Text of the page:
Here’s a pretty obvious thought for you: write about what you know.

It’s the advice that would be novelists always receive, and in fact it applies to anyone in the creative space.

Once in a while you get insights from the really good writers into how this applies to them. I remember Ricky Gervais giving the perfect illustration of this from when he was a budding writer at school, and clearly it has served him well from that moment on.

I recently finished reading an early crime thriller by American author Michael Connelly. It was his first book featuring the detective Harry Bosch. The Bosch series is now at about 20-plus and growing. At the end of the book, Connelly explained how his eponymous character came about, and it was essentially the melding of 3 or 4 important influences on him when he was growing up. As simple as that.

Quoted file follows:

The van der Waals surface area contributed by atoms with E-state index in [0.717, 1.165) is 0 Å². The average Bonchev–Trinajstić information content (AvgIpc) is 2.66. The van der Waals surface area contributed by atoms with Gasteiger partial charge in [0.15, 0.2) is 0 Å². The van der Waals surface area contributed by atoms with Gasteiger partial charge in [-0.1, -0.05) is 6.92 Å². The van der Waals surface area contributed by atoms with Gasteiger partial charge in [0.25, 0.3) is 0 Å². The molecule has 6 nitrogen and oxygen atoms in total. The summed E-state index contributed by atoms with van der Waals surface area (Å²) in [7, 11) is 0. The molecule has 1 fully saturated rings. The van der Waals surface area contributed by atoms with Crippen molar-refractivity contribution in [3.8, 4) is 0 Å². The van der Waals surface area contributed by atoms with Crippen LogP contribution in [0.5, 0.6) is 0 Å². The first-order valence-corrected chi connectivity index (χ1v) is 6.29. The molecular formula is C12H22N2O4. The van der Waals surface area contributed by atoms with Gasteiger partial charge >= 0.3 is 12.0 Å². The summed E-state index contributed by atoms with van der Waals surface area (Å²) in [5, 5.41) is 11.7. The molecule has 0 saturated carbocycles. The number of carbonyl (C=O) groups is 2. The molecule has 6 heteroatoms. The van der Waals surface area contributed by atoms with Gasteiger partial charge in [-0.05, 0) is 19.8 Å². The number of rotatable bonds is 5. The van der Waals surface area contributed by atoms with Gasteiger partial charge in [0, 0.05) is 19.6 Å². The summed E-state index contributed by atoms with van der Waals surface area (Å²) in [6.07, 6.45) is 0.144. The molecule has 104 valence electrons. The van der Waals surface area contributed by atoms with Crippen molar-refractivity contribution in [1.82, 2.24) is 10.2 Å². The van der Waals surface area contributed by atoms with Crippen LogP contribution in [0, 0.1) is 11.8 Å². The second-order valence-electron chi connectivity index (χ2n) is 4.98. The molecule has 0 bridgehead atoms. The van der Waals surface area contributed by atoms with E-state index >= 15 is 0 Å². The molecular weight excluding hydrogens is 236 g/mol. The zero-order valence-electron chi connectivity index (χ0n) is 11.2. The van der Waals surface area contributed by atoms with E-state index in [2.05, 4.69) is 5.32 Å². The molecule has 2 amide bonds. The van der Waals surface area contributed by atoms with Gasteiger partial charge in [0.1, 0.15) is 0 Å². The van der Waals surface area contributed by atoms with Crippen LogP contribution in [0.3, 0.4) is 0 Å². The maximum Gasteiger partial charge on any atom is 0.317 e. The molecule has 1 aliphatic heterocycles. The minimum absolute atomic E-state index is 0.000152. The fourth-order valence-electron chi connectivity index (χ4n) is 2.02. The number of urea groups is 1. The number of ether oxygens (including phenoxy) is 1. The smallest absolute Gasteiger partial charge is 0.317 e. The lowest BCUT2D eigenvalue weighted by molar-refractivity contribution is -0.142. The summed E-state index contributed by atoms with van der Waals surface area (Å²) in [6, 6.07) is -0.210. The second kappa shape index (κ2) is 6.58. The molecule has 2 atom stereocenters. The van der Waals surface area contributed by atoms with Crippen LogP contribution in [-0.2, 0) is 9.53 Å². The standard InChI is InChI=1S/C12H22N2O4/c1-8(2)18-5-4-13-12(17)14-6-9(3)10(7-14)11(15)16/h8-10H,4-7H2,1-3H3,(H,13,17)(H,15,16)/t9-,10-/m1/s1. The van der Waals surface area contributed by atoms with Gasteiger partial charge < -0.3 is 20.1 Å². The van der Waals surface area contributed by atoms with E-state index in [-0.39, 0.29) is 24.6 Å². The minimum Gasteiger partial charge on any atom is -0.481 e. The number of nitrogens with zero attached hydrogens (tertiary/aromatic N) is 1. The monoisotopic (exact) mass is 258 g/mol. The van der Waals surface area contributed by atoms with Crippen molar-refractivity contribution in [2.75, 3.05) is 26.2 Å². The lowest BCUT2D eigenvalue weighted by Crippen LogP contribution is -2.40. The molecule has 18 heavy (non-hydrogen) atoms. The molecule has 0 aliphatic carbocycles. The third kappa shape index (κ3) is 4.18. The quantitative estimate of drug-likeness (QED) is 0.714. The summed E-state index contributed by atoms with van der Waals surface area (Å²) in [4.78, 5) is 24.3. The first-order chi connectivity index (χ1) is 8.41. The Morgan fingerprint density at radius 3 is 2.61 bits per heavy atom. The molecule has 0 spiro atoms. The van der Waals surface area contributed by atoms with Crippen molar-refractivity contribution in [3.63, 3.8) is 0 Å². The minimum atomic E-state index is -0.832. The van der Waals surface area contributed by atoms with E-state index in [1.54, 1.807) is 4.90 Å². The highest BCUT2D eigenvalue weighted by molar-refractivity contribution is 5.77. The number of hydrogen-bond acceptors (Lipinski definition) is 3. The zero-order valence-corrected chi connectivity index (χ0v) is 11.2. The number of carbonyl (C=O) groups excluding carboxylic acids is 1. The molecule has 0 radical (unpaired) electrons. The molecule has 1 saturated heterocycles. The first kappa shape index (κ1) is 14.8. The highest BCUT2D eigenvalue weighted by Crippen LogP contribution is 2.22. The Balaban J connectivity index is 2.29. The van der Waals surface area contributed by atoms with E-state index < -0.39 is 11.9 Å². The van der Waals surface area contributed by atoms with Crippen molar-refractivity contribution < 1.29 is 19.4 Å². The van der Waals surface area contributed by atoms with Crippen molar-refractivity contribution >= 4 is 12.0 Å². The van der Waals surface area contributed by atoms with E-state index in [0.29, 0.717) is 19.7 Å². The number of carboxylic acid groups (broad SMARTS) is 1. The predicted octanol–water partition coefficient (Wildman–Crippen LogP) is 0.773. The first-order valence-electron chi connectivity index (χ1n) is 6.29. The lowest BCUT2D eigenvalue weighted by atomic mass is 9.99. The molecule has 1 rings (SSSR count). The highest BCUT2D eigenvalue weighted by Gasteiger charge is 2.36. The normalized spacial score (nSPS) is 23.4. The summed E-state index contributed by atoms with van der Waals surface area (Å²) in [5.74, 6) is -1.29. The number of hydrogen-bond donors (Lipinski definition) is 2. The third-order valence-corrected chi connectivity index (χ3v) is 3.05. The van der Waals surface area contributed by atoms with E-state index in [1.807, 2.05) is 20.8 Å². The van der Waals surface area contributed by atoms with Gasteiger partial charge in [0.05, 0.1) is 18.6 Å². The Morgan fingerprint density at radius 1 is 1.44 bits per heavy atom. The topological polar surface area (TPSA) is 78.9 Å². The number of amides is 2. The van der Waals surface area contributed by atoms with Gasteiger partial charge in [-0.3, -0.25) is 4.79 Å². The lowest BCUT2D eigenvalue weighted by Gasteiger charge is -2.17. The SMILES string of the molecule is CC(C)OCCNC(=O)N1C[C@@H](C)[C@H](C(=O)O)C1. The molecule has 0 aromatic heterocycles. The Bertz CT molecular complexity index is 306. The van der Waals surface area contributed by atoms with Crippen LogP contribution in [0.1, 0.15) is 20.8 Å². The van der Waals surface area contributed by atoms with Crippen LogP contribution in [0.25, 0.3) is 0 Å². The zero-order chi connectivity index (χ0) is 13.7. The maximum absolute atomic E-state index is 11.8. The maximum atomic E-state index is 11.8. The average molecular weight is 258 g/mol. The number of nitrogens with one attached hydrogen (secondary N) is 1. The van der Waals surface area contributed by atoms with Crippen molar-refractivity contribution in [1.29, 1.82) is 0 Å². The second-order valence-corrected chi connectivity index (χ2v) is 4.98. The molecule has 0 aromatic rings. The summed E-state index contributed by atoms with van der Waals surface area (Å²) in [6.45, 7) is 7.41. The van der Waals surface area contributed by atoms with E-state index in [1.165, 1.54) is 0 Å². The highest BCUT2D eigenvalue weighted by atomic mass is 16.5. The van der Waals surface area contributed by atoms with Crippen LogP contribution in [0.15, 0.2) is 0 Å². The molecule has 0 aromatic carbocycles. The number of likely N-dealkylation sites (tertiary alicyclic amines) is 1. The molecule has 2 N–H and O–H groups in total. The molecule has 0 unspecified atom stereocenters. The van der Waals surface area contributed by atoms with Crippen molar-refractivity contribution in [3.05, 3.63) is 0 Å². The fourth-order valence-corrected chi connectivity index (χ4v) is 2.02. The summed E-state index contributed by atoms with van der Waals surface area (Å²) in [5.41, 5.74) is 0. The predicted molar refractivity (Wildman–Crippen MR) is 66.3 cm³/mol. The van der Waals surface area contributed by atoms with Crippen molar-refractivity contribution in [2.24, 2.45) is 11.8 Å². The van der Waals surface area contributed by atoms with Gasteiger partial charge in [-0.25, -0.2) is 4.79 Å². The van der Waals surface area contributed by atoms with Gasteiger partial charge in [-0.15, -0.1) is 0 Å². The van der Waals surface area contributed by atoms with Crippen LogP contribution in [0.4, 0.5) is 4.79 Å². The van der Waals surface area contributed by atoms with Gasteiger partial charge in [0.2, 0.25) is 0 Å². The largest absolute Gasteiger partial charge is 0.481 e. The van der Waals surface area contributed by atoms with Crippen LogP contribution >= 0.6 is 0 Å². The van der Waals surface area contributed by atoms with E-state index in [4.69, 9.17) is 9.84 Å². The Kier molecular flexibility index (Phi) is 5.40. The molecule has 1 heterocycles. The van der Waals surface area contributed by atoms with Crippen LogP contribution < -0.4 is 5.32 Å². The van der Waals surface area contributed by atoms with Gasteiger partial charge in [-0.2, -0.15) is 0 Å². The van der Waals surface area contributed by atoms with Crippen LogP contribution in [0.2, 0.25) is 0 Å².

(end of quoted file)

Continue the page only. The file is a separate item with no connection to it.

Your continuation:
It’s the same for business of course. Write about you know. Otherwise, you’ll be found out. If you don’t know, find out and get the facts, so you do know what you’re talking about.

I find that when I’m researching something that’s new to me, so that I can write compellingly about it, the more people I speak to the better, up to a point. It’s like a reverse onion. With every new person you talk to, you get a new layer, a fresh perspective, a different angle on what you thought you knew, until you have as full a picture as you’re going to get without the decreasing marginal returns of going to more people.

Then you can write, because you know.

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